• 🎄 Light shows: Dancing Christmas lights entangled around trees, lamp posts, and tunnels, making even a simple stroll along city streets a sight for sore eyes

Christmas in our hearts: The Philippines’ love affair with Christmas's property

Residents of different provinces also welcome the holiday season with distinct celebrations that reflect and reinforce their belief in the spiritual and superstitious.

  • 🎄 San Fernando Giant Lantern Festival (Pampanga): A spectacular display of lights featuring the city’s biggest, most outrageous parols

  • 🎄Bailes des Luces (La Castellana, Negros Occidental): A parade of dancers in LED costumes and props, to celebrate our hopes and dreams for the New Year

  • 🎄 Torotot Festival (Davao City): A pleasantly noisy year-end celebration, where everyone blows on trumpets and horns to drive away evil spirits

  • 🎄 Maytinis Festival (Kawit, Cavite): An elaborate reenactment of the “panunuluyan”, or Joseph and Mary’s search for a birthing place, meant to serve as our reminder of the real reason for the season

  • 🎄 Ninos Inocentes (various provinces): A religious spin on April Fools and a tribute to the Holy Innocents, the infants massacred by King Herod in his search for Christ

  • Christmas in our hearts: The Philippines’ love affair with Christmas's property

And of course, what is a Filipino Christmas in any part of the country without a feast! Families are free to choose their menu for the night but the following foods have been dinner staples for generations.

  • 🎄 Queso de bola: Equally creamy and salty cheese, shaped into a round ball to represent good wealth and fortune for the coming year

  • 🎄 Christmas ham: Every table’s centrepiece: a pineapple-glazed delicacy with roots in colonial Spain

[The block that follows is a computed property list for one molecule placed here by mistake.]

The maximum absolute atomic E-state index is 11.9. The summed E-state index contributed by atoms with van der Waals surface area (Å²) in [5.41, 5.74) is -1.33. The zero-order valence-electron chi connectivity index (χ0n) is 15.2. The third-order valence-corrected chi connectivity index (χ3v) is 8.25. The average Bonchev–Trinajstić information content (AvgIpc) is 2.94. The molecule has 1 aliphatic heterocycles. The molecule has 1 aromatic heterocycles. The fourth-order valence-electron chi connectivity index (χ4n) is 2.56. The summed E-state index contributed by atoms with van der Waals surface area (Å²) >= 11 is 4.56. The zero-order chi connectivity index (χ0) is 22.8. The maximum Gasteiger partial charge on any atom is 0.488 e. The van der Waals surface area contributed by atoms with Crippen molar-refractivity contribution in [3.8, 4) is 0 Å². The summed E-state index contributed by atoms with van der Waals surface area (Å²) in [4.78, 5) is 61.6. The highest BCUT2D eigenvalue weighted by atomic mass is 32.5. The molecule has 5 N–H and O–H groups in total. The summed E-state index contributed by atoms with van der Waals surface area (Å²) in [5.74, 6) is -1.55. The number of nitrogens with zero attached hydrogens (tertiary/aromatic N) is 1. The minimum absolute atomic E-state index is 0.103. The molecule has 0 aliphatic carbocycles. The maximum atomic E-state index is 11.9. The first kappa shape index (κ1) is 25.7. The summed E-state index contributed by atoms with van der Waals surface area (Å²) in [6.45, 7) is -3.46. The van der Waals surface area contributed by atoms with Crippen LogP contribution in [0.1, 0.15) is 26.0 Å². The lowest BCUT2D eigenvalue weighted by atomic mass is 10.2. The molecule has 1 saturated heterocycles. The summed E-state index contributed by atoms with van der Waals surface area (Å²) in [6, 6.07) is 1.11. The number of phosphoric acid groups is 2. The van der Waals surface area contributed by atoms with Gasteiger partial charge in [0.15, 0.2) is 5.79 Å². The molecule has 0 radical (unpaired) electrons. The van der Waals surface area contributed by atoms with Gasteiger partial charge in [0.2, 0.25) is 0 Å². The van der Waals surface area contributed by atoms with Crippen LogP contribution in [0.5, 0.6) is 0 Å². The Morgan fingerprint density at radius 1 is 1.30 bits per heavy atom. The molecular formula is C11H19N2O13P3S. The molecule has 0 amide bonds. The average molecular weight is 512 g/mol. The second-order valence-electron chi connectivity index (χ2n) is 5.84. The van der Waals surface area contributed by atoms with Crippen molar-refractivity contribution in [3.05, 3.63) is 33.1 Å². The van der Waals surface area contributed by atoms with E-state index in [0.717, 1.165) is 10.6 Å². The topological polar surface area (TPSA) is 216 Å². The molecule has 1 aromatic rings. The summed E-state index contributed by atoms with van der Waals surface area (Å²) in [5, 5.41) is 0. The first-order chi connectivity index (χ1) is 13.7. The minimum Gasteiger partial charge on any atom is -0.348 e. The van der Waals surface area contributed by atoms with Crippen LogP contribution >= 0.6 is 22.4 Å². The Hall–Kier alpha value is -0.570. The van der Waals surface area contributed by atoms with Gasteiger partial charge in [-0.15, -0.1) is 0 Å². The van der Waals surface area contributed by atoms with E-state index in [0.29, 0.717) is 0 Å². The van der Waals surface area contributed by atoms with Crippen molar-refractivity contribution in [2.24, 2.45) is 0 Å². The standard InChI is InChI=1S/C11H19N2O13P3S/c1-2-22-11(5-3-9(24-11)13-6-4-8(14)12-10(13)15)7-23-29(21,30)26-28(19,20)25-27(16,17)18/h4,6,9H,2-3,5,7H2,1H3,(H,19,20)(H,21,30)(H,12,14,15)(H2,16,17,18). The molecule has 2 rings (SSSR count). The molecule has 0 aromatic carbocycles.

• 🎄 Bibingka: Delectable rice cakes, known for their sweet taste and best paired with either salted egg or cheese on top, as well as a cup of hot chocolate on the side

  • 🎄 Fruit salad: Imported fruit cocktail and all-purpose cream and condensed milk, best enjoyed during the holidays even if fresh fruits are available all year round

  • 🎄 Leche flan: Caramel-flavoured custard made from eggs and milk, with a glossy and crystallised crust on top

  • 🎄 Castanas: Chestnuts roasted on an open fire–big woks at high heat, to be exact, to extract the perfect starchy flavour

Christmas in our hearts: The Philippines’ love affair with Christmas's property

Festive fun for every Filipino

While these customs may vary slightly across households, the values at their core remain the same.

Filipinos boast of close family ties and look to their kin as their main source of support. The holidays serve as the perfect opportunity for them to focus on strengthening existing bonds, repairing severed ones, and extending compassion to their spiritual brothers and sisters.

No wonder Filipinos are particularly festive and fun-loving during this time of year, and strive to make everyone feel included, regardless of who they are and what they believe in.

Illustration of a Filipino family celebrating Christmas at home

This story was first published on Kontinentalist’s Instagram on December 23, 2022. The original version was written by Angel Martinez and Bianchi Dy and illustrated by Amanda Teo.


Christmas-music listening habits
Our team referenced a comprehensive data set by
Every Noise at Once, a passion project dedicated to the taxonomy of Spotify genres. This chart tracks Christmas-music listening geographically.

Christmas in the Philippines. “9 Philippine Christmas Festivals 2020 | Dates, Locations & Photos.” Accessed November 27, 2022.

Llamas, Cora. “The Philippines Has the Longest Christmas Season in the World.” News & Reporting. Accessed November 27, 2022.